Grip refers to the ability and extent to which a person can hold on to the handle of an exercise bar or weighted equipment.
Grip, or more specifically the angle of the grip, shifts the engagement of the muscle and allows emphasis on a certain muscle group over another. The supinated grip is one of the basic and also one of the most popular types of grip.
A supinated grip describes the orientation of the palms; Where the palms are facing the body of the lifter. A supinated grip emphasizes the engagement of the biceps, triceps, core muscles, pectoralis muscles, and latissimus dorsi (lats).
Grip is a crucial yet under-recognized part of weightlifting. Depending on the individual's fitness goal, the grip can alter the engaged muscle group and produce a different type of gain. Specifically, changing grips alters the length of elongation of each muscle, emphasizing certain muscle groups.
The most discussed types of grip are the pronated and supinated grip.
Altering the angle of the grip when performing a repetition significantly changes the engagement of the musculature, especially when performing compound exercises and bodyweight training.
Both the basic types of grip in pronated and supinated grip provide unique benefits to enhancing functional strength and improving overall performance. Incorporating and balancing exercises that use these two types of grips not only enhance grip strength but also provide a balanced development to musculature.
Pronated grip or overhand grip refers to the type of grip where-in the palm of the hands faces away from the individual. This grip engages the back and the core muscles.
The overhand grip also greatly engages the forearm muscles and improves grip strength. It safely secures the barbell using the forearm muscles to prevent slippage when performing squats.
Supinated grip or underhand grip describes the orientation of hands; The palms of the hands face the body.
This grip engages the biceps, the pectoralis muscles, the core as well as the medial head of the tricep and the lats. A supinated grip is used in exercises like dumbbell curls, bench press, deadlift, etc. A pronated pull-up can become a chin-up through the use of a supinated grip.
It is also possible to rotate the grip in between pronated and supinated in certain fitness equipment. This changes the elbow flexor and also shifts the engaged muscle from the brachialis to the brachioradialis; This grip is called a "neutral grip."
The mixed grip or alternated grip is commonly used when performing deadlifts; In elite levels of lifting, the hook grip is also quite common as it compensates for the lack of forearm strength in comparison to the lower body.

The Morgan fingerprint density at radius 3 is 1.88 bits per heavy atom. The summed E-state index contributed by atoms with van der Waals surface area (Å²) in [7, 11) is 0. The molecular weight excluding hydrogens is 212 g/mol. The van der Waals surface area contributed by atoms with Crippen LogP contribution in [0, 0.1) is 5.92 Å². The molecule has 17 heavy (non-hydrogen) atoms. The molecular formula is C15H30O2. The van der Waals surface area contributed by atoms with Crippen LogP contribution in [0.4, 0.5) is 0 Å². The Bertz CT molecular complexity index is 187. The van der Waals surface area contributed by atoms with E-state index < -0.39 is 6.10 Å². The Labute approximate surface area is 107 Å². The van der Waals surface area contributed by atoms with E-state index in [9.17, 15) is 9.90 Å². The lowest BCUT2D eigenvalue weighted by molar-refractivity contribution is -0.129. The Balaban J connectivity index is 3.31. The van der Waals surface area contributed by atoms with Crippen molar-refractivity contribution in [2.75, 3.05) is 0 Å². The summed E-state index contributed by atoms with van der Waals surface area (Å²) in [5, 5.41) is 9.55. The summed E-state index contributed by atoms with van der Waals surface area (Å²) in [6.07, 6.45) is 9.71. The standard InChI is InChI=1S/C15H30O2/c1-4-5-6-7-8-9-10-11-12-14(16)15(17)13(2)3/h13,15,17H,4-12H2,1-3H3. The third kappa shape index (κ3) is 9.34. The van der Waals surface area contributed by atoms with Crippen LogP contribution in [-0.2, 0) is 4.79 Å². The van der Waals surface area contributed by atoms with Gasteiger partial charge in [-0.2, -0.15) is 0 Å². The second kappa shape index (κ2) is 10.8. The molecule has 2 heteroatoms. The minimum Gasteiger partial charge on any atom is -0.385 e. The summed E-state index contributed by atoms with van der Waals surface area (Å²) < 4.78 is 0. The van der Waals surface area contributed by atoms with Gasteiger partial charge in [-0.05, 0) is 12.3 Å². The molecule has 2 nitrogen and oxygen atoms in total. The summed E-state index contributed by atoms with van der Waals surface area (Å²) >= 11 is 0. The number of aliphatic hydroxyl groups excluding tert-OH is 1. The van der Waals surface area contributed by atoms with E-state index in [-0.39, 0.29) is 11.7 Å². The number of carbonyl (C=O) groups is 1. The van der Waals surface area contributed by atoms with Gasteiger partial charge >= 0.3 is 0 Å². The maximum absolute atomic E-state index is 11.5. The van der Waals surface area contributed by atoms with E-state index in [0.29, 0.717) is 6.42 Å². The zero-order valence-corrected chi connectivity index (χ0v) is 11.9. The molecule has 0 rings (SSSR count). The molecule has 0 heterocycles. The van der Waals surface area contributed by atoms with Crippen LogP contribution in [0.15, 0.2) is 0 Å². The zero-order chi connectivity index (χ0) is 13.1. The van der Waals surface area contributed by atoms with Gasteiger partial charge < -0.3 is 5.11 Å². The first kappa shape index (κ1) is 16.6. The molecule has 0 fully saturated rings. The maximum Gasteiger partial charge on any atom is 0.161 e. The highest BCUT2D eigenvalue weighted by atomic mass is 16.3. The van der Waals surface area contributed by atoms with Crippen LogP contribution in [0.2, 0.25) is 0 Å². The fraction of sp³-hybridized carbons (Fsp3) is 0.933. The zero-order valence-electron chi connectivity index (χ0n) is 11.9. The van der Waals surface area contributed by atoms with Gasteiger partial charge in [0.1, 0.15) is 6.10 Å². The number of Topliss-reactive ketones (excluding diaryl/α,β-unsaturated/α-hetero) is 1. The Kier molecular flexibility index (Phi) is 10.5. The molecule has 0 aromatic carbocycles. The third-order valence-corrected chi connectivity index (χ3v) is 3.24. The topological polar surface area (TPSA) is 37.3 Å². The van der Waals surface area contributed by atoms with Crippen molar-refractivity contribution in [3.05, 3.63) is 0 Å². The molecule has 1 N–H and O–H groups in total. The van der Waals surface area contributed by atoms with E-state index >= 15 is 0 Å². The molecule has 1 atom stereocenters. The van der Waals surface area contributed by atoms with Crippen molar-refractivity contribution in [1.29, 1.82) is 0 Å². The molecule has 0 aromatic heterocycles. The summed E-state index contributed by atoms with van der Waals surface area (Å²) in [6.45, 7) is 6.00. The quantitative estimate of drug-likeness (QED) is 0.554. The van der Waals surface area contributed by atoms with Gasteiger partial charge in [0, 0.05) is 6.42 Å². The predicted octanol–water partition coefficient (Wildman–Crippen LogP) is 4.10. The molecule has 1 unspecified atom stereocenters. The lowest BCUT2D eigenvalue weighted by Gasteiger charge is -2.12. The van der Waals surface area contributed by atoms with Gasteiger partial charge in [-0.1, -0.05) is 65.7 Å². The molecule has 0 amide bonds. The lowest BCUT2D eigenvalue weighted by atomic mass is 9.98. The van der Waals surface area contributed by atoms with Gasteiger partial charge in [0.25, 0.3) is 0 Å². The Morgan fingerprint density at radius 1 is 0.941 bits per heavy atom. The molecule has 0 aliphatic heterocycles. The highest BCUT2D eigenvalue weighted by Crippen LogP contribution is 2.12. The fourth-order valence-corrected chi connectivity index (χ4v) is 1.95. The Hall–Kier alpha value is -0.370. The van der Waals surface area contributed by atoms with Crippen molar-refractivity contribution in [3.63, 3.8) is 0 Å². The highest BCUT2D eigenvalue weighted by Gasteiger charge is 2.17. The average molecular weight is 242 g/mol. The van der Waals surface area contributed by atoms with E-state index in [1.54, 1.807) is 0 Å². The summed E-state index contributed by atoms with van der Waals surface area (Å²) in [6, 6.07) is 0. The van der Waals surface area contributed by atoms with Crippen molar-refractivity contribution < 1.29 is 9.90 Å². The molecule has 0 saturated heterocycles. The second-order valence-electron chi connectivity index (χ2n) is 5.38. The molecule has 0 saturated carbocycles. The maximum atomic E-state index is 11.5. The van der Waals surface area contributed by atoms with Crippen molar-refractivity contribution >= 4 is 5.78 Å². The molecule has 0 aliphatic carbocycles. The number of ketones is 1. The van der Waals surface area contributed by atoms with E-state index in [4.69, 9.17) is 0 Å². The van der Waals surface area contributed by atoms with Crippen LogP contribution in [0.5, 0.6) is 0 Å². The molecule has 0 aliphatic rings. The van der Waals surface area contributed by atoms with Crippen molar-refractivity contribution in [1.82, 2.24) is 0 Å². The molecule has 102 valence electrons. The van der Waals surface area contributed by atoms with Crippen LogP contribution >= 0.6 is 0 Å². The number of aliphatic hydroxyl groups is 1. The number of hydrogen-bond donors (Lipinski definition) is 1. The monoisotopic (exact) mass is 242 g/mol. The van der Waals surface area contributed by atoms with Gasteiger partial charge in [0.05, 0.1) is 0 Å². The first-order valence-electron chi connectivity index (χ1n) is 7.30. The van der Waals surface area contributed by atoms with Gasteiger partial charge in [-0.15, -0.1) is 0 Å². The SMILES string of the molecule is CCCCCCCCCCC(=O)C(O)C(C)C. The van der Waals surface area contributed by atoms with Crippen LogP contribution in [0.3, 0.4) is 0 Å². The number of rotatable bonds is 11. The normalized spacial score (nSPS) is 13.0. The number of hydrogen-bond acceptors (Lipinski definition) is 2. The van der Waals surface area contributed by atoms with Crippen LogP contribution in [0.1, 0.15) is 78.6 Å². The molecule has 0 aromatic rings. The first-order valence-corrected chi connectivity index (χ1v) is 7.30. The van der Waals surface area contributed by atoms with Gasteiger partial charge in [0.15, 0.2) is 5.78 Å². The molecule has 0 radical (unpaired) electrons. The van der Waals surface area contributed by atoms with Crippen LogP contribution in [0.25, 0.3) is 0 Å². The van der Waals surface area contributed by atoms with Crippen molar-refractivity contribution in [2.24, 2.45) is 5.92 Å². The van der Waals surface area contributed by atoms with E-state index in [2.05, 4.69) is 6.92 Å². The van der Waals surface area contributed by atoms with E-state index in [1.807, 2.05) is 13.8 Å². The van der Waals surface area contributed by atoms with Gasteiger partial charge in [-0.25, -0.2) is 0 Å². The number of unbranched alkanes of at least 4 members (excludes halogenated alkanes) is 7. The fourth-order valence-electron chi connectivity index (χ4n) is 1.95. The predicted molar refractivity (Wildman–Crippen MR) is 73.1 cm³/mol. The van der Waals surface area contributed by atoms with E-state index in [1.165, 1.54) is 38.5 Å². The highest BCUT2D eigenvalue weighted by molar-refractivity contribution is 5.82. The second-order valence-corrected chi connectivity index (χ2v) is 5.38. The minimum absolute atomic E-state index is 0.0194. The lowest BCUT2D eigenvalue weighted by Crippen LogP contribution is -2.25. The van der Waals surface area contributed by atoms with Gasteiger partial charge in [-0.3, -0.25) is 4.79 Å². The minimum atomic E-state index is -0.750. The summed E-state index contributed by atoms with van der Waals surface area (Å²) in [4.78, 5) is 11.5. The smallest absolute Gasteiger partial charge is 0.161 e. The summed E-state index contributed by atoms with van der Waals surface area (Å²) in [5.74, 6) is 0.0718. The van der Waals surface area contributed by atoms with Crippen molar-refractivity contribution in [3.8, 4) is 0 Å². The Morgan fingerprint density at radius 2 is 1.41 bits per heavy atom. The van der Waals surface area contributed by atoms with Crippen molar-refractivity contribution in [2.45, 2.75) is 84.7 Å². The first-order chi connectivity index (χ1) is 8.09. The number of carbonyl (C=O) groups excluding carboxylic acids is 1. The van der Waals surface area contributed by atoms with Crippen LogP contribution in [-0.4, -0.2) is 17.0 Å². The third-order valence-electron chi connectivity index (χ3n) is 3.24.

Powerlifters and Olympic lifters shift to using a mixed grip where one hand is supinated while the other is pronated to allow the individual to lift more weight and ensure the barbell is secure.
The mixed grip, however, is associated with muscular imbalance due to the difference in muscle recruitment (pronated and supinated). It is only recommended to use a mixed grip for safety when lifting heavy weights.
The supinated grip is also versatile in that it engages the lat muscles better than the pronated grip. The supinated grip can handle more weight due to the recruitment of the bicep and tricep muscles as it allows lifters to pull more weight down to engage the lat muscles.
This grip can maximize the contraction and elongation of the lat muscles needed to build a stronger back. It also activates some of the underutilized, small muscles of the back similar to the traverse abdominis muscles.
When performing lat pulldowns using the supinated grip, it is important to lean back only at a slight angle and pull the handle down. Leaning too much can shift the weight to the upper back and rhomboid muscles.
It is important to actively recruit the lats and avoid solely using the biceps to pull the handle to alleviate the pressure on the back and spinal muscles.
The supinated grip is isolating in that it engages more of the biceps and core muscles than other muscle groups of the upper body. Using a supinated grip with an open grip where the thumbs do not wrap around the handle puts even more emphasis on the biceps.
The different muscle activation lies in the placement of the elbows during the exercise. The supinated grip drives the elbow in a vertical position and the forearms in a perpendicular position to the ground. This vertical motion activates and relies heavily on the biceps and the triceps to facilitate the motion.
Changing from a pronated to supinated grip removes the pressure on the shoulder girdle muscles while increasing the activation of the lat muscles during the end of the motion.
While it is possible to lift more weights when performing workouts using a supinated grip, the increase in weight should be gradual to allow the long head of the bicep muscles to adjust and reduce the risk of a bicep tear.